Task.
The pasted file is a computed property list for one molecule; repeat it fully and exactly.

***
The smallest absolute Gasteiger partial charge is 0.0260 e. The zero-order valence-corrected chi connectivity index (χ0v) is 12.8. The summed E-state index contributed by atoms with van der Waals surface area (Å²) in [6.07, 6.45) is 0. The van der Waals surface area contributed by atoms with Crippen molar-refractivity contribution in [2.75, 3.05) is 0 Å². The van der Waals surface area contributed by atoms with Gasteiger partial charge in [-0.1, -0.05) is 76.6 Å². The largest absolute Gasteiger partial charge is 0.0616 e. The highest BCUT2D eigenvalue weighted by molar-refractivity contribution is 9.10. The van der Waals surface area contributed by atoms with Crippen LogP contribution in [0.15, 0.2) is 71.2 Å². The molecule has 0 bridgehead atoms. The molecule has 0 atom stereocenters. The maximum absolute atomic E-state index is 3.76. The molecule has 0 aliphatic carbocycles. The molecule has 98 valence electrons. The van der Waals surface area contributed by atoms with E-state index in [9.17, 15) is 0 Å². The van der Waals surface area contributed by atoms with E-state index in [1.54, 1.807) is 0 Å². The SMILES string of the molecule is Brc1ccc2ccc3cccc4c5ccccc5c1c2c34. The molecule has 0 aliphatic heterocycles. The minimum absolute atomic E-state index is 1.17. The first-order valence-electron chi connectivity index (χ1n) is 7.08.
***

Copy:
The smallest absolute Gasteiger partial charge is 0.0260 e. The zero-order valence-corrected chi connectivity index (χ0v) is 12.8. The summed E-state index contributed by atoms with van der Waals surface area (Å²) in [6.07, 6.45) is 0. The van der Waals surface area contributed by atoms with Crippen molar-refractivity contribution in [2.75, 3.05) is 0 Å². The van der Waals surface area contributed by atoms with Gasteiger partial charge in [-0.1, -0.05) is 76.6 Å². The largest absolute Gasteiger partial charge is 0.0616 e. The highest BCUT2D eigenvalue weighted by molar-refractivity contribution is 9.10. The van der Waals surface area contributed by atoms with Crippen LogP contribution in [0.15, 0.2) is 71.2 Å². The molecule has 0 bridgehead atoms. The molecule has 0 atom stereocenters. The maximum absolute atomic E-state index is 3.76. The molecule has 0 aliphatic carbocycles. The molecule has 98 valence electrons. The van der Waals surface area contributed by atoms with E-state index in [9.17, 15) is 0 Å². The van der Waals surface area contributed by atoms with E-state index in [1.54, 1.807) is 0 Å². The SMILES string of the molecule is Brc1ccc2ccc3cccc4c5ccccc5c1c2c34. The molecule has 0 aliphatic heterocycles. The minimum absolute atomic E-state index is 1.17. The first-order valence-electron chi connectivity index (χ1n) is 7.08.